Belle Isle, LA Salt Mine Explosion, June 1979



Calumet, La. (UPI) -- Rescue workers used gas masks Saturday to search for five victims of an explosion 1,200 feet below ground in the gas-filled, smoky caverns of a darkened salt mine with a long history of death and destruction.
Four bodies had been located by Saturday afternoon. The search continued for a fifth victim "with the hope that he might be found alive," a spokesman for Cargill Inc. said.
The blast occurred just before midnight Friday at the Belle Isle Salt Mine -- ironically, as workers were holding a safety meeting.
Seventeen other miners were injured. Four of them -- three men and one woman -- were hospitalized at Franklin Foundation Hoapital, two in guarded condition and two in fair condition. The other 13 were were threatened and released.
Survivors said the explosion came suddenly.
"We were talking about safety, about how they hadn't had a major accident in two or three years," said PRENTIS SHAW, JR., one of those hospitalized. "That's when we heard the wind coming out. It was slow and then it got real fast. The wind was whipping everything around."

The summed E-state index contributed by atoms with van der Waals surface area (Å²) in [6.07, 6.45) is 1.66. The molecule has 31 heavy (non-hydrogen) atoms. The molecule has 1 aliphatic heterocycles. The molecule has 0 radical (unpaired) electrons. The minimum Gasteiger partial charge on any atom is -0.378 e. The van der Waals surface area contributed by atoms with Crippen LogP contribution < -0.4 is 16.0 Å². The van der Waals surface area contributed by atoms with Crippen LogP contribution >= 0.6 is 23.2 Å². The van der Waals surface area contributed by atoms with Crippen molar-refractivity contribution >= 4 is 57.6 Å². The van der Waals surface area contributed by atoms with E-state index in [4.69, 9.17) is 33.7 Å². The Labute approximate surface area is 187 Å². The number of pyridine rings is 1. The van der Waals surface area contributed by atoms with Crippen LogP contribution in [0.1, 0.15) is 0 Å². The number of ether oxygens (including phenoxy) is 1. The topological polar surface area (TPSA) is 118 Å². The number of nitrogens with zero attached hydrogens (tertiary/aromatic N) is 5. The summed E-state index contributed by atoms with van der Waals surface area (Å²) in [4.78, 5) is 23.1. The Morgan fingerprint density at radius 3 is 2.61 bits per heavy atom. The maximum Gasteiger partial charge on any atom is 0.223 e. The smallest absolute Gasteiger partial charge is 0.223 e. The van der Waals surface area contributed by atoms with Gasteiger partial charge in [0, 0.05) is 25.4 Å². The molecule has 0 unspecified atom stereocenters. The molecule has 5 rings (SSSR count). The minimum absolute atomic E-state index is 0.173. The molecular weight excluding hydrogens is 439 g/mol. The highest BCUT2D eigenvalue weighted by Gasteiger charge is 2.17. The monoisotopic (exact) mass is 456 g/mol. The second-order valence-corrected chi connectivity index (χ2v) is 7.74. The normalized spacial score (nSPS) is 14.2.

"It was something like a hurricane," he said.
SHAW said he was with 10 other workers in a truck waiting to leave when the explosion occurred. The half-mile wide area filled with smoke and salt, he said, and darkened. The miners used the hats on their lights to make their way to the shaft, where cool, fresh air was rushing in.
"We sat there are waited for them to come down and get us, about an hour and half," said SHAW. "It might not have been that long -- I believe I went to sleep."
Another survivor described the noise the explosion made.
"It was just a little sound from the back of the mine and then everything started shaking," said JOSEPH BOUTTE, 25, of Jeanerette, La. "Everything came toward us like a dust storm."
The Belle Isle salt mine, located on a marshland island 90 miles southwest of New Orleans near the Gulf of Mexico, has killed dozens of persons in its long history.
In March 1968, 21 miners died in a flash fire that filled most of the cavern. Dozens of miners and their pack mules were buried alive in the mine in the late 1800s by an avalanche of salt. Those bodies never were recovered.
Three bodies were found shortly before noon Saturday in the dark, smoky, gas-filled cavern. The fourth was found about 2 p.m.
The dead were identified as RICHARD COLLINS, 31, of Patterson, La.; DONALD MAYON, 38, of Baldwin, La.; HERMAN ZIMMERMAN, 48, of Franklin, La., and AMEDEE OLIVIER, 23, of Jeanerette,La.
Those hospitalized were identified as PRENTIS SHAW, JR., 23, of Franklin, La.; ALTON J. OPPENHEIMER, 49, of Jeanerette; JASON MAYON, 23, of Franklin, and MRS. PEGGY JOHNSON BLAINE, 31, of New Iberia, La.

Galveston Daily News Texas 1979-06-10